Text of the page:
0
101 Nov 30, 2009 at 12:01

The documentation for the m128i datatype on MSDN reads:

You should not access the __m128i fields directly. You can, however, see these types in the debugger. A variable of type __m128i maps to the XMM[0-7] registers.

However, when I access one of the fields directly and store it in an integer, it works like expected (in debug and release builds).

m128i var;
int n = var.m128i_i32[3]


What is the reason the documentation tells me not to write code like this? Or can I ignore that advice and safely use this approach.

Perhaps it’s not _guaranteed_ to work in all circumstances/cpu’s?

#### 5 Replies

0
101 Nov 30, 2009 at 12:46

It should always work. However, it might not be as efficient as keeping the values in mm128 registers and doing math operations on them, as it needs to store the register in memory first. However, if you simply want to store a single int that’s ok because you’re storing it in memory anyway :(

0
102 Nov 30, 2009 at 13:33

A lot of compilers don’t handle __m128 as a struct. It’s Visual C++ specific to have a mapping between the SSE vectors and the individual components as the fields of a structure. The names of the fields might even differ between compiler versions.

Another important reason not to read or write those fields directly is to allow the compiler to optimize things better. The compiler will have to store the SSE registers in memory to access individual components. So it’s advised to always use the SSE intrinsics to read and write components, which the compiler does know how to turn into efficient code.

If you don’t care that much about performance and it only needs to work for a specific version of Visual C++ then it’s probably fine to access those fields directly. Just be aware of the compromises your making. I would highly advise to always have a scalar C++ version of your code as well though. Maybe in a couple years you have to use that code again and when the SSE version doesn’t compile at least you still have the plain C++ code…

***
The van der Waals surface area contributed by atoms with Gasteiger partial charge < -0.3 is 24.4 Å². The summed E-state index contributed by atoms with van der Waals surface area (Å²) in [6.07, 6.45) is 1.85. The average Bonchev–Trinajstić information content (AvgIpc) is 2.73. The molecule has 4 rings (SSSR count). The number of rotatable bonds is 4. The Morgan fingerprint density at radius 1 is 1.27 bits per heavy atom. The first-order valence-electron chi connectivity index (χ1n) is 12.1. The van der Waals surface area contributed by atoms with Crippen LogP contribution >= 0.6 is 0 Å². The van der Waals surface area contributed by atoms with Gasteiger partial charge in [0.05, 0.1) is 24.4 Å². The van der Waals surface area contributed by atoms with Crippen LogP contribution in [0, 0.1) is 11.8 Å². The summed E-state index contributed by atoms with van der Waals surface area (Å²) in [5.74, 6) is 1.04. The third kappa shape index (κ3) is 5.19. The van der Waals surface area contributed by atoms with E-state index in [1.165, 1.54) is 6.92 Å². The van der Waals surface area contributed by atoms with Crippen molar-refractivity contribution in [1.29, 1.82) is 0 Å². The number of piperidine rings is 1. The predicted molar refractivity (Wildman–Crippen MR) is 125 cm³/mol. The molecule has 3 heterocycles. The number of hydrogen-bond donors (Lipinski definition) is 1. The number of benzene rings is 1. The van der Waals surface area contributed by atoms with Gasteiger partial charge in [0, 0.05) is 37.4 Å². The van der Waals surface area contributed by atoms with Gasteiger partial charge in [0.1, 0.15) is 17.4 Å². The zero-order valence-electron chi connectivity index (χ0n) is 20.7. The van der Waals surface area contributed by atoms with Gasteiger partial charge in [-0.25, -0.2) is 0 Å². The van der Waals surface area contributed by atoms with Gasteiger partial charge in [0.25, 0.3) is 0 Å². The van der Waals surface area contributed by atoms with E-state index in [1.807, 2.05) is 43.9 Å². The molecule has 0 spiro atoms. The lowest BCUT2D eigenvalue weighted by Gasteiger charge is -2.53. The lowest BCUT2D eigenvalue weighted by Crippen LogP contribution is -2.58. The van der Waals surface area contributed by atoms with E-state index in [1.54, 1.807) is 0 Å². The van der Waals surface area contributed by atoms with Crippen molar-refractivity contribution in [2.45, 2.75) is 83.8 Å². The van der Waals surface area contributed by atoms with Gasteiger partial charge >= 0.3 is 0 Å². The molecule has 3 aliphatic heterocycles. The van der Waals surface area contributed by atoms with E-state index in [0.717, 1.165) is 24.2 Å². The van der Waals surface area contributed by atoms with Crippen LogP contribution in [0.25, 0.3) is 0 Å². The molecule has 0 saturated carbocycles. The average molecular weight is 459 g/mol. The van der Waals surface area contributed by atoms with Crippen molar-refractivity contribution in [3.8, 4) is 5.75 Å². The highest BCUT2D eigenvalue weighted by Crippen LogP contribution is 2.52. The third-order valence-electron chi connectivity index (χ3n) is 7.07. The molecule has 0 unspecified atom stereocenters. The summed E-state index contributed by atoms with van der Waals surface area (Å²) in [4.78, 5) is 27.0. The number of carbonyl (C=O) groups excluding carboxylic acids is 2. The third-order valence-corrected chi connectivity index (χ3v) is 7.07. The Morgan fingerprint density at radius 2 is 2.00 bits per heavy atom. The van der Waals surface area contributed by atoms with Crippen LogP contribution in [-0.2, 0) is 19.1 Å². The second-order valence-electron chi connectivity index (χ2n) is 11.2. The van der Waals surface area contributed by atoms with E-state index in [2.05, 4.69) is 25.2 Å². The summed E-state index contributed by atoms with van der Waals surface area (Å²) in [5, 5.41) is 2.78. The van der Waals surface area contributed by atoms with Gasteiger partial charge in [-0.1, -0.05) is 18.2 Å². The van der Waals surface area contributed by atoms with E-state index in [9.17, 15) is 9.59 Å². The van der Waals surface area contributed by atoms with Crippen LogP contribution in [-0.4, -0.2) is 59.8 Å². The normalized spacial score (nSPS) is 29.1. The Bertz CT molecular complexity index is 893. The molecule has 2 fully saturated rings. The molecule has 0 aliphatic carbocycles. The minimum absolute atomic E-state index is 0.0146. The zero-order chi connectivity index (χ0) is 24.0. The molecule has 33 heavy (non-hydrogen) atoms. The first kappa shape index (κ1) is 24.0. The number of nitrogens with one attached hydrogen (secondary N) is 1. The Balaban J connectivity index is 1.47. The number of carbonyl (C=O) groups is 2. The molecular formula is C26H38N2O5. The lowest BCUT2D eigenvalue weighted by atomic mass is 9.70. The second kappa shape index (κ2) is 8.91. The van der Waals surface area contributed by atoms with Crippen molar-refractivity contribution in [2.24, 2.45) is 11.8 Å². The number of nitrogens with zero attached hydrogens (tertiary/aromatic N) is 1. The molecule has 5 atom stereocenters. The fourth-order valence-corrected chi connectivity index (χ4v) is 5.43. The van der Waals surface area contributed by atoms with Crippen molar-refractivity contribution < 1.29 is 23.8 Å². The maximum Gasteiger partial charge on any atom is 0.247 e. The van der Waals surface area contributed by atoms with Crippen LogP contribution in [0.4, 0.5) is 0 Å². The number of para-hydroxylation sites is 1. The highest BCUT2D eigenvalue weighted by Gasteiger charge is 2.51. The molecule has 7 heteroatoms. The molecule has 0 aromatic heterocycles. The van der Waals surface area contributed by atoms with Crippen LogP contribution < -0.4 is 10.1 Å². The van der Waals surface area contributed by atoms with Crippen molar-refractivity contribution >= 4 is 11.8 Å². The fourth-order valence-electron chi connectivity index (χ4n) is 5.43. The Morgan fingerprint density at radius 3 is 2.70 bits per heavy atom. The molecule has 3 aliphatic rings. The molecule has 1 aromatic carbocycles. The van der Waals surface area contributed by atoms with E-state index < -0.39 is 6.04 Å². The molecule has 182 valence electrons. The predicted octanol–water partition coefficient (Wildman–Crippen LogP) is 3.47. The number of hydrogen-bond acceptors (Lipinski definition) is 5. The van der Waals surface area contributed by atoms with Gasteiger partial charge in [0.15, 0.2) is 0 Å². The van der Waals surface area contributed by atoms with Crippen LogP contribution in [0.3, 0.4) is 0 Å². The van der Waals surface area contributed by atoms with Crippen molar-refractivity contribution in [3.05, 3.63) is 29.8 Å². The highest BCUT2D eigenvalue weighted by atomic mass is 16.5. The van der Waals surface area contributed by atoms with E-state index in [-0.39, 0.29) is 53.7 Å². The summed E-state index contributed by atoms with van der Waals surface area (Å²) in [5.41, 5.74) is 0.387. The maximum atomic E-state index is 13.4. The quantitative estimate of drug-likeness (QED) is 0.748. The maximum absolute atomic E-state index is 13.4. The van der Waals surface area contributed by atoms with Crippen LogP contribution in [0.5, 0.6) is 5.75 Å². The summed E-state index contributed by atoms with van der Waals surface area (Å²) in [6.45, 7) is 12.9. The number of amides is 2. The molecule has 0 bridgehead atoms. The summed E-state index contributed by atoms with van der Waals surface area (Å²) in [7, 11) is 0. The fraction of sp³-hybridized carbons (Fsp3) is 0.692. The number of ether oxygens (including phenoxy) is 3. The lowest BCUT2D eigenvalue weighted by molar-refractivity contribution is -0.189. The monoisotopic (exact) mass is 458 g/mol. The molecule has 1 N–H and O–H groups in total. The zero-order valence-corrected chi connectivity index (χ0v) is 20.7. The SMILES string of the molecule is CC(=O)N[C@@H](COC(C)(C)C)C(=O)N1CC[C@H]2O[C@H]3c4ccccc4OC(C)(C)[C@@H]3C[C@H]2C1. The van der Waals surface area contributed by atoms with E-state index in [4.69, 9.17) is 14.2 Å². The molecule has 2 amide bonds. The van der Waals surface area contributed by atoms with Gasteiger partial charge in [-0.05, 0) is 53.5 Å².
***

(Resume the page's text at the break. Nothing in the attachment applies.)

0
101 Dec 01, 2009 at 20:53

Ok thanks for the advice guys. I ended up using the proper ‘_mm_store_si128’ approach. Speedwise, this made no difference as far as I could tell.

0
102 Dec 02, 2009 at 14:59

@wobuu

Ok thanks for the advice guys. I ended up using the proper ‘_mm_store_si128’ approach. Speedwise, this made no difference as far as I could tell.

The Visual Studio compiller is pretty lame when it comes to optimizing SSE code. The Intel compiler for example does a far better job. Anyway, it’s quite possible that the code you rewrote wasn’t in a performance critical path anyway.

I also often see people spending days, weeks or even months writing an SSE optimized vector library, while their application actually only uses vector math for 5% of the exeuction time. So before optimizing anything it’s important to profile instead of assuming and guessing. After identifying a hotspot I’d also first prototype the optimization to see if it’s worth it. If not, stick with readable C++ code.

0
101 Dec 02, 2009 at 17:14

GCC apparently does a really good job of optimizing code. More so than Intel in many cases.

Good read on optimisations done by compilers (very recent): http://www.linux-kongress.org/2009/slides/compiler_survey_felix_von_leitner.pdf